Choice, appropriateness and adequacy of care for older people: utilising patients and professionals views to identify future service improvements.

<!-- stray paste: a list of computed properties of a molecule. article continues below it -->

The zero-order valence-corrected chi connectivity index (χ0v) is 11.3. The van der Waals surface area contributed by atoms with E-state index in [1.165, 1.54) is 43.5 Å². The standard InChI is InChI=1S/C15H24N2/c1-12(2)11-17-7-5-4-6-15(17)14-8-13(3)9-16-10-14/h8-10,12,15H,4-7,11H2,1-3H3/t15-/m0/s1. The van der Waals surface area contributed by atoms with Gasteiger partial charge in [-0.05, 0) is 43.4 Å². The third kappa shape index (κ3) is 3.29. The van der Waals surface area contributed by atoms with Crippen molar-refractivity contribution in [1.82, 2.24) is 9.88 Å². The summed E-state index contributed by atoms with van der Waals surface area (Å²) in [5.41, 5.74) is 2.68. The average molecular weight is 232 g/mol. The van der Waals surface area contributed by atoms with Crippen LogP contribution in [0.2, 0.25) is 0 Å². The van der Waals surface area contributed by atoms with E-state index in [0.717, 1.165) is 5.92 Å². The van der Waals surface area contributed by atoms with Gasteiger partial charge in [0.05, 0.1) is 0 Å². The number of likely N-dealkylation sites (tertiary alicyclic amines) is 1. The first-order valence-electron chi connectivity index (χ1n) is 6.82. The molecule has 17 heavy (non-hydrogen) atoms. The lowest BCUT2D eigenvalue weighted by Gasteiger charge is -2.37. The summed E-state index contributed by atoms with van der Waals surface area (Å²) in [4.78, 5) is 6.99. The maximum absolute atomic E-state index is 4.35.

AbstractObjectives: To explore the views of older patients and professionals on their experience of Intermediate Care Services and to utilise these views in future service improvements.Background: Intermediate care services have grown rapidly over the last ten years. Yet, it appears from the literature that despite the push for user involvement in the development of services, sparse attention has been given to the views of older people. Design: Qualitative, semi-structured interviews were undertaken, using theory triangulation of patients’ and professionals’ views.Subjects and setting: Twenty six focused interviews, each of 1 hour duration were carried out with patients and professionals from one Primary Care Trust in the Northwest of England. Participants were recruited from a total of 8 General Practices.Results: This paper reports on the themes associated with choice and appropriateness and adequacy of care.Conclusions: From the findings of the study, recommendations were implemented to ensure that the views of the participants were taken into account. Service changes included the funding of a specialist nurse to provide training in nursing homes to ensure continuity of care from hospital, to raise standards and to ensure a rehabilitative approach was employed. Generic rehabilitative support workers were also trained to enhance home care and provide rehabilitation at home. This study demonstrates the relevance of evaluating older peoples’ and professionals’ views within intermediate care to improve practice and to ensure that services are person-centred, rather than service-focused.
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